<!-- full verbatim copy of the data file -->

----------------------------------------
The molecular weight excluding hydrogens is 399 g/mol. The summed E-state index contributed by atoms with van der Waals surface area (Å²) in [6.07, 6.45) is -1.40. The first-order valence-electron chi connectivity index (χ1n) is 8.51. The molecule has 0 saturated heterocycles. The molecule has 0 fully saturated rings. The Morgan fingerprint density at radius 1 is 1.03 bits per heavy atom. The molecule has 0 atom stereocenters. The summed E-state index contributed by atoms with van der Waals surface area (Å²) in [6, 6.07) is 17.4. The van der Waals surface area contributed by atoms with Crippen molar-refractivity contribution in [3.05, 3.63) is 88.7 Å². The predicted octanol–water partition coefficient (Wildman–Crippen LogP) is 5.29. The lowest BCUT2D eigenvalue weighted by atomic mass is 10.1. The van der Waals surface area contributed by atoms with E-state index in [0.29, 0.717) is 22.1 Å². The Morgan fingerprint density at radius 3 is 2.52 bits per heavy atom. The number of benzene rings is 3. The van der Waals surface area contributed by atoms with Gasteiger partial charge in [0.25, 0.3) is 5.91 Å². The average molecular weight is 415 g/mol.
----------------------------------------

The molecular weight excluding hydrogens is 399 g/mol. The summed E-state index contributed by atoms with van der Waals surface area (Å²) in [6.07, 6.45) is -1.40. The first-order valence-electron chi connectivity index (χ1n) is 8.51. The molecule has 0 saturated heterocycles. The molecule has 0 fully saturated rings. The Morgan fingerprint density at radius 1 is 1.03 bits per heavy atom. The molecule has 0 atom stereocenters. The summed E-state index contributed by atoms with van der Waals surface area (Å²) in [6, 6.07) is 17.4. The van der Waals surface area contributed by atoms with Crippen molar-refractivity contribution in [3.05, 3.63) is 88.7 Å². The predicted octanol–water partition coefficient (Wildman–Crippen LogP) is 5.29. The lowest BCUT2D eigenvalue weighted by atomic mass is 10.1. The van der Waals surface area contributed by atoms with E-state index in [0.29, 0.717) is 22.1 Å². The Morgan fingerprint density at radius 3 is 2.52 bits per heavy atom. The number of benzene rings is 3. The van der Waals surface area contributed by atoms with Gasteiger partial charge in [0.25, 0.3) is 5.91 Å². The average molecular weight is 415 g/mol.